What is the route for the London farming protest?

Farmers are congregating in London from across the country to take part in the tractor protest. They will meet at around 5pm by New Covent Garden Market, in Battersea, south-west London on 25 March, before driving towards Parliament.

The farm vehicles will then drive over Vauxhall Bridge and along Millbank, where they will hit Parliament Square. The tractors will drive around Parliament Square, down Westminster Bridge Road before turning left onto Embankment. They will then turn left onto Northumberland Avenue, before going down Whitehall which takes them back to Parliament Square.

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The farmers will repeat this loop until 7.30pm. Drivers are advised to avoid the area as there could be serious disruption.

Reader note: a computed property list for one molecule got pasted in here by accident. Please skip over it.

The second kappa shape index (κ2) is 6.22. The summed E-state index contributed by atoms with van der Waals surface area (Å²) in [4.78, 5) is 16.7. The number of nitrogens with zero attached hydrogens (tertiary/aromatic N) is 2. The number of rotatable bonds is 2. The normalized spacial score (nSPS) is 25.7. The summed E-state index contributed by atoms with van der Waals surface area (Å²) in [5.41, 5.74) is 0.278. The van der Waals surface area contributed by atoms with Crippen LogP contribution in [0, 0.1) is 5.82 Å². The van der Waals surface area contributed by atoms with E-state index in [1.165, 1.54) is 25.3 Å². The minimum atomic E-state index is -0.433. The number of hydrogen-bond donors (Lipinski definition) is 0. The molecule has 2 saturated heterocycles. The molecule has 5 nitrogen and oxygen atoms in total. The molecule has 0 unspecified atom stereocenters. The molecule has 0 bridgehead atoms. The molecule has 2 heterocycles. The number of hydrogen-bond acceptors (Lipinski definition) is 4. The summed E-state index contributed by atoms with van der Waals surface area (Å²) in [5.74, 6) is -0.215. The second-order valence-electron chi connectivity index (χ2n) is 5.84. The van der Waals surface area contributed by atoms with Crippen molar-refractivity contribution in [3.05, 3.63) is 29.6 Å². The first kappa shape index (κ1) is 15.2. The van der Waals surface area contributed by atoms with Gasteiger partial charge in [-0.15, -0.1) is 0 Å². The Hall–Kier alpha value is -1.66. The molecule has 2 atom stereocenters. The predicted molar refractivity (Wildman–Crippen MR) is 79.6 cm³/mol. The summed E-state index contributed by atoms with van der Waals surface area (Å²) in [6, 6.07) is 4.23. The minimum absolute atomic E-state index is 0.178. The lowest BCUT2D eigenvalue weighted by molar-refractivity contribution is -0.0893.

Farmer protest route in London. Credit: Kim MoggFarmer protest route in London. Credit: Kim Mogg
Farmer protest route in London. Credit: Kim Mogg | Kim Mogg

Why are farmers protesting?

Farmers say that since the Brexit vote they have been undercut by poor quality food from abroad. They claim that trade deals with Australia and New Zealand have allowed the UK market to be hit with lower-welfare meat, which can be sold at cheaper prices.

On top of that, campaigners say that the government doesn’t care enough about maintaining food security. This is the proportion of home-grown food that Britons eat in the UK. It currently stands at between 55% and 60%. Farmers believe more needs to be done to support their businesses and ensure that the UK does not become too reliant on exports.